Controversial Second-In-Command Interior Nominee Met With Oil Giants Who Lobbied For Environmental Rollbacks

Kate MacGregor Buddies Up With Same Corporations That Donated to Trump’s Campaign and Now Collocate with Public Lands Agency

Today, the Council on Environmental Quality (CEQ), will hold the second of only two hearings on the controversial National Environmental Policy Act (NEPA) rollbacks proposed by the Trump administration. Research shows that Kate MacGregor, pending nominee to be second-in-command at the Interior Department, has held several meetings with the same mega-oil corporations that have lobbied for the NEPA rollbacks and have donated hundreds of thousands of dollars to President Trump’s campaign. One of these oil and gas corporations also now collocates with the Bureau of Land Management (BLM) headquarters in Colorado.

“The cherry on top of the Trump administration’s culture of corruption at the Interior Department might be the pending confirmation of industry-ally Kate MacGregor. We already knew of Bernhardt’s unbridled allegiances to extractive corporations but these additional revelations about MacGregor further confirm that she is as swampy as the former lobbyist himself. The mounting evidence against MacGregor should give pause to any Senator considering supporting her nomination, especially coastal state senators in the crosshairs of Trump’s offshore drilling push,” said Jayson O’Neill, Deputy Director of Western Values Project

Kate MacGregor hosted a handful of meetings with mega-oil corporations Chevron and Exxon. The two corporations have both lobbied in favor of the recently-announced NEPA rollbacks that will ensure easier access for industrial extractive resource development of America’s natural resources on public lands and in coastal waters. Further, one of the oil corporations, Chevron, now shares an office building with the recently relocated BLM headquarters in Grand Junction, CO.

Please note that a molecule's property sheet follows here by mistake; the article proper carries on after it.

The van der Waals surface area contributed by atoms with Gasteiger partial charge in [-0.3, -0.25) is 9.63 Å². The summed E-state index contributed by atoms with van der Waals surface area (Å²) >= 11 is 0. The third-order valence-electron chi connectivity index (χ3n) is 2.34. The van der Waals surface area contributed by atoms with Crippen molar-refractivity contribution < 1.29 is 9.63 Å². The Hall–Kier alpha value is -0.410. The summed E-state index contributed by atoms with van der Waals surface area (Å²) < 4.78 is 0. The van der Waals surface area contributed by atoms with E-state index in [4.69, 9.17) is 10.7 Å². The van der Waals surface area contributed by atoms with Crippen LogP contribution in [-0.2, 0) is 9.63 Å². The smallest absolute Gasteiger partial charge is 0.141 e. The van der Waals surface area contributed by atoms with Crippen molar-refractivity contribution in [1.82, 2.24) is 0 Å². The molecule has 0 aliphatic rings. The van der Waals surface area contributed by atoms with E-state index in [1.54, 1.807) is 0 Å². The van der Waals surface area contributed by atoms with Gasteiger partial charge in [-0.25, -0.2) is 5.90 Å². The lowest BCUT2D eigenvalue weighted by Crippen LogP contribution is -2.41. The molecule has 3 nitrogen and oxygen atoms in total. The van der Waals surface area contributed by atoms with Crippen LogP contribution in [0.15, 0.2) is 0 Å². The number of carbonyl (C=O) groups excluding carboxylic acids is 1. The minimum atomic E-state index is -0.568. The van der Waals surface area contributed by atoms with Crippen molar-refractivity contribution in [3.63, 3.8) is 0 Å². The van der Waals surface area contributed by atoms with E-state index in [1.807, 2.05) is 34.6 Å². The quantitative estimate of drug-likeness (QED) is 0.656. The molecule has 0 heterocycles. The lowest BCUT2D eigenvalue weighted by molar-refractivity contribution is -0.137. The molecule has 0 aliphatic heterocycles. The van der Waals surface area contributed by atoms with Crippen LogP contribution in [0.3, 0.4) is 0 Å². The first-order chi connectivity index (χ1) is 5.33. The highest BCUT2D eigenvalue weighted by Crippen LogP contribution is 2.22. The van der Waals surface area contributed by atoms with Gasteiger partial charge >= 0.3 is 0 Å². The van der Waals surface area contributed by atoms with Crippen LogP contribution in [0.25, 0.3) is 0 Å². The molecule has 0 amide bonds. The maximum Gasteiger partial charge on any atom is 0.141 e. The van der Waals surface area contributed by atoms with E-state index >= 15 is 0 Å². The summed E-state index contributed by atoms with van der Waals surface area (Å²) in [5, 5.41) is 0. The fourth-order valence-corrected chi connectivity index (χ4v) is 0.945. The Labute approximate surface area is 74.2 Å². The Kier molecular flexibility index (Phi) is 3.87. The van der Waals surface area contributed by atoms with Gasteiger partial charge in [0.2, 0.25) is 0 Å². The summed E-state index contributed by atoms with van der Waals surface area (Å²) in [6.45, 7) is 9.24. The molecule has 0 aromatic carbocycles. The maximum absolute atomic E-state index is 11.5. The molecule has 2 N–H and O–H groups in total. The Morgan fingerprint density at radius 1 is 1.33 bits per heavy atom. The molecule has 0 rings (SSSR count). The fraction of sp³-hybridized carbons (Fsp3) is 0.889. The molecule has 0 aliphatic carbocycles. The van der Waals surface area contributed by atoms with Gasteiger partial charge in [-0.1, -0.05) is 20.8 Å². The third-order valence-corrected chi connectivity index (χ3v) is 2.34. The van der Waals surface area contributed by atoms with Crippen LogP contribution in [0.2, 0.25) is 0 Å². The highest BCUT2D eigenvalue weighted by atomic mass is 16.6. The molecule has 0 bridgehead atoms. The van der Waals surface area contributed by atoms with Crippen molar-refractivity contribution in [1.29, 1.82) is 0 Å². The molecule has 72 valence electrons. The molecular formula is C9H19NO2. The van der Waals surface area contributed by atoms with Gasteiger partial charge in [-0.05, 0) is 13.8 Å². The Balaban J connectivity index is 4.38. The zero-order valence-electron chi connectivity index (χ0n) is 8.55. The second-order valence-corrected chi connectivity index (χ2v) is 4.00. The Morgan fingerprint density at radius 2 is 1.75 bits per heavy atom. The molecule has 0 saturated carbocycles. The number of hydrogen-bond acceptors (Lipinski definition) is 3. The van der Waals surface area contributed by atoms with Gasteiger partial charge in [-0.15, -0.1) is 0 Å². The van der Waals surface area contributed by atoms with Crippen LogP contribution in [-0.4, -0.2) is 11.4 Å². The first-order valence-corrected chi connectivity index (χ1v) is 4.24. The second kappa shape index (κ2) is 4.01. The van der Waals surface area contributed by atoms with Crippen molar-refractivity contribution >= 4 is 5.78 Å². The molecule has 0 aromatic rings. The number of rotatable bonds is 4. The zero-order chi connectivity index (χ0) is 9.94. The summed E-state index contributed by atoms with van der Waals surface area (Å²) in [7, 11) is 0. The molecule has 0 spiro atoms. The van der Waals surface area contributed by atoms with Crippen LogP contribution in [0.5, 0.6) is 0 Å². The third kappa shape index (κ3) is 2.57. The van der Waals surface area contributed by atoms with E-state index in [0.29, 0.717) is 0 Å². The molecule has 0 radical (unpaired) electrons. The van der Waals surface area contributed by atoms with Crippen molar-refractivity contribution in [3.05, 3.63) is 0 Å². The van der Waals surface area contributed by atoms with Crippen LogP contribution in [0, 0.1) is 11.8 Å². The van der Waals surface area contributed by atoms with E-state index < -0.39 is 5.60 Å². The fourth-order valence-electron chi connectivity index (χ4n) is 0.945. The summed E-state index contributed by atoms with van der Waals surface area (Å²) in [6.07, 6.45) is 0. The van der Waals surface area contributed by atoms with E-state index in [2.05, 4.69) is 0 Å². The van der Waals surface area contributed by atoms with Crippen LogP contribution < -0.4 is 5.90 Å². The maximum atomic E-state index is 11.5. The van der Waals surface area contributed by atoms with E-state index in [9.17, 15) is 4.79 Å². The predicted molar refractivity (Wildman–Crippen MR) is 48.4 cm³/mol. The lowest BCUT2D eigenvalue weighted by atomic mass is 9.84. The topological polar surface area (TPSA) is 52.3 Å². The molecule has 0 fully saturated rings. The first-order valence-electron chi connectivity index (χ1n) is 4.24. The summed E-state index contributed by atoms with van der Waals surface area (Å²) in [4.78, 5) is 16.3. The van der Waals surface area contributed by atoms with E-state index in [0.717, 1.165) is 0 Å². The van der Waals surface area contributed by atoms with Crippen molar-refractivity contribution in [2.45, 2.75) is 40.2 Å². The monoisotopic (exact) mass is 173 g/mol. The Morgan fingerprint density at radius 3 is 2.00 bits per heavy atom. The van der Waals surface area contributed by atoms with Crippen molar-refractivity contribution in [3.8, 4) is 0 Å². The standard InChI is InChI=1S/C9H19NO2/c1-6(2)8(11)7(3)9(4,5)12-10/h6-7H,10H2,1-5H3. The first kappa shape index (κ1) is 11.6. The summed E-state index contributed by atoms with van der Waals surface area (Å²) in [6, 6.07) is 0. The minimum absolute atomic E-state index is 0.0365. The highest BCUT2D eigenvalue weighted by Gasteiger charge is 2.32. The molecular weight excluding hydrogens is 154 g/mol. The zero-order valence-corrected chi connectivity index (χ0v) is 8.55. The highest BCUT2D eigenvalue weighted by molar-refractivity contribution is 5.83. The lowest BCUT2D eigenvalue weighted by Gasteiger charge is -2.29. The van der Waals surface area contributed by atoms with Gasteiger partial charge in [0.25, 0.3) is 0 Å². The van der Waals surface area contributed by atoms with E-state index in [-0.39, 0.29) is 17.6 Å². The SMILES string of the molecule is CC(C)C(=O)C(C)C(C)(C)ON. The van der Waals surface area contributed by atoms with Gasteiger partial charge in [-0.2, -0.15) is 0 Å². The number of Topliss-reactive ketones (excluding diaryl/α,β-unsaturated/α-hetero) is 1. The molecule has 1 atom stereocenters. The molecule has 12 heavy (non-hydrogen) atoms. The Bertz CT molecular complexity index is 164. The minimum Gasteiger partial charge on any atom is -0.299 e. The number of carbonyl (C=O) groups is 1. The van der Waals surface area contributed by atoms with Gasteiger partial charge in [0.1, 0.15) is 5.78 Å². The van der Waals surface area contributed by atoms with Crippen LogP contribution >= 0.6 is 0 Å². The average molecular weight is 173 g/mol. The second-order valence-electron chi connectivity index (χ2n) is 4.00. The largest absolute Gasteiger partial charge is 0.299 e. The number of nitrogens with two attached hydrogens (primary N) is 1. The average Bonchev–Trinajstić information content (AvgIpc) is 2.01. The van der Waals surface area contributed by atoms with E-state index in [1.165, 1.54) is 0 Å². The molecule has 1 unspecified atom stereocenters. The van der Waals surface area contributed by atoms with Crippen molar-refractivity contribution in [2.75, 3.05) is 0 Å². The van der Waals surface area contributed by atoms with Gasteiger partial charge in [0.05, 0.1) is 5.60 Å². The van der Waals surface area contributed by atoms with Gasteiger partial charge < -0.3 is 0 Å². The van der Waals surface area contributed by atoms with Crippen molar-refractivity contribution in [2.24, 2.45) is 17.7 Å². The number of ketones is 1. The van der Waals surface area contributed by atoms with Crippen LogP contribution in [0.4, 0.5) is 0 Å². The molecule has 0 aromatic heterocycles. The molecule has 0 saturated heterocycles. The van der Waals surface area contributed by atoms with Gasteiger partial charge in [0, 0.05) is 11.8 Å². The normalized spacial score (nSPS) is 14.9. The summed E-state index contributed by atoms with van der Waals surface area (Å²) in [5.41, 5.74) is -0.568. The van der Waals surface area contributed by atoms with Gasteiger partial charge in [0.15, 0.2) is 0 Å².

Both Chevron and Exxon have contributed over $500,000 dollars to Trump’s campaign and inauguration. 

O’Neill continued, “These revelations should, indeed, call into question the move to bring MacGregor’s nomination to full Senate vote. Her conflicted ties to industry are clear. She has been a willing accomplice to Bernhardt by doing the leg work for his former clients and special interest allies.”

MacGregor’s confirmation was already contentious and uncertain, especially after Senator Marco Rubio (R-FL) put a hold on her nomination due to her stances on offshore oil drilling. MacGregor has held no less than 62 meetings with groups lobbying to expand offshore oil and gas during the just first two years of the administration. She’s also the go-to for Bernhardt’s former client, the Independent Petroleum Association of America. 

While a full-Senate vote on MacGregor’s nomination is scheduled for this afternoon she has faced several hurdles in the process, including potentially perjuring herself in response to a question from Senator Mazie Hirono (D-HI) about her involvement in canceling a scientific study on the health effects of mountaintop removal mining.

Previously, Western Values Project (WVP) joined dozens of other conservation organizations in sending a letter to committee members urging them to reject her nomination because of her track record driving a so-called “energy dominance” agenda for Interior, her troubling anti-conservation views, opposition to the Land and Water Conservation Fund, and a demonstrated bias in favor of extractive industries.

A full profile on Kate MacGregor is available on WVP’s Department of Influence website, a one-stop-shop documenting President Trump and Interior Secretary Bernhardt’s revolving door between special interest lobbyists and political appointees at Interior.

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